“What would Ike say?
“What did Ike say?
“What did Mamie have to say?
Those were common themes often expressed by Pam Sanfilippo, learning and engagement director at the Dwight D. Eisenhower Museum and Library, during the 15-month renovation of the Museum.
Visitors can now see the answers to those questions as the $11.5 million renovation of the 25,000 square feet museum is back open to the public as of 10 a.m. today.
“It, to me, was an excellent time, the whole thing, for us to focus our energies, our attention on what would Ike and Mamie say, what would Ike and Mamie want,” said Dawn Hammatt, director of the museum and library. “We leaned on Ike and Mamie to tell the story themselves. That was an interesting concept that we kept coming back to.”
Sometimes it was difficult to figure out just what the team was trying to accomplish.
Sitting with the team and really contemplating what we wanted to do was also the fun part of the experience, Hammatt said.
She has been behind five museum renovations.
She said the “depth and breath” of the Eisenhower collection presented many possibilities.
“We had the local collection, the Eisenhower Presidential Library collection, but we also had at our availability Truman, F.D.R. and the National Archives,” she said. “To be able to mine all of that for appropriate images or footage was really pretty amazing. I have never worked with this vast of a collection. It was overwhelming.”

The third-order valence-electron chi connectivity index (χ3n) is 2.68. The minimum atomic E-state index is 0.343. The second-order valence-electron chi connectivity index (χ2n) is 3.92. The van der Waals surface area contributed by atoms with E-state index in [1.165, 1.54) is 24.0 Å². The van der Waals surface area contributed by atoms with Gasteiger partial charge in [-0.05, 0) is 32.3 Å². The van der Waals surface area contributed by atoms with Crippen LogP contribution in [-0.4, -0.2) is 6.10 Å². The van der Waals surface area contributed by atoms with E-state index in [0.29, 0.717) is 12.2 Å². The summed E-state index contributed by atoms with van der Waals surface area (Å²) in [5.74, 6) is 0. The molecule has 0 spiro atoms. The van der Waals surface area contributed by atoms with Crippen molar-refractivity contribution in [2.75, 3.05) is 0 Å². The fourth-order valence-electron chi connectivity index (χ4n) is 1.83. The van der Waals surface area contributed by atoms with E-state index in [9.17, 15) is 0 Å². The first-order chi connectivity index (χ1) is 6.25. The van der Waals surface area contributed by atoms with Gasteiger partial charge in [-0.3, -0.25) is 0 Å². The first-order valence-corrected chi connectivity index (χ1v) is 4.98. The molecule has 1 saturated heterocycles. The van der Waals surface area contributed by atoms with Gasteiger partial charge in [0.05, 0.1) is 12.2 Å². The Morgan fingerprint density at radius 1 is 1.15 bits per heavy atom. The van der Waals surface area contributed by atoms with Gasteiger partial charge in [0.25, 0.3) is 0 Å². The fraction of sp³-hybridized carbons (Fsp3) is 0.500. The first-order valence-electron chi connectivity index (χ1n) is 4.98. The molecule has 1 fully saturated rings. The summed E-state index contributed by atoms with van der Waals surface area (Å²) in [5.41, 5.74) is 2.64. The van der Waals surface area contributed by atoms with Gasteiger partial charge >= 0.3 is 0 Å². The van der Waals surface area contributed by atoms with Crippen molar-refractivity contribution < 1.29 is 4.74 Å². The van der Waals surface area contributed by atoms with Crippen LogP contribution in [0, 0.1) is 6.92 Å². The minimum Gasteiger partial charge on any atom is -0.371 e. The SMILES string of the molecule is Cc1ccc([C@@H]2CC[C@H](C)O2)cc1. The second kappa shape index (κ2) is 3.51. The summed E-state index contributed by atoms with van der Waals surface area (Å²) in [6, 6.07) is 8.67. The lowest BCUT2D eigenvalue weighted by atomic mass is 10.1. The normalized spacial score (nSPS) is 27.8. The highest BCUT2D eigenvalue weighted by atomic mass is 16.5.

She said some of the footage of the D-Day film was digitized for a museum exhibit which is new.
“No one has ever seen it,” she said. “To me the flip of that is, because we had it digitized, now it is available for any researcher at the National Archives.”
The museum flows through the life of Eisenhower, his boyhood home of Abilene, his education at West Point, meeting Mamie in San Antonio, serving as general and being elected president.
After Eisenhower left the Oval Office he requested and received reinstatement as general.
“He was in contact with President Kennedy on occasion and other world leaders. He wasn’t out of the political realm even when he left the presidency,” Hammatt said.
The renovations were funded by donations to the Eisenhower Foundation.
Visit online at eisenhowerlibrary.gov for ticket pricing and to plan a visit today. The Eisenhower Presidential Library and Museum is located at 200 SE 4th Street, Abilene, KS 67410, and is open daily 8 a.m. to 5:45 in June and July and from 9 a.m. to 4:45 p.m. August through May.
All buildings on the 22-acre campus are fully handicapped accessible. For more information, call (785) 263-6700 or (877) RING-IKE.
Contact Tim Horan at firstname.lastname@example.org.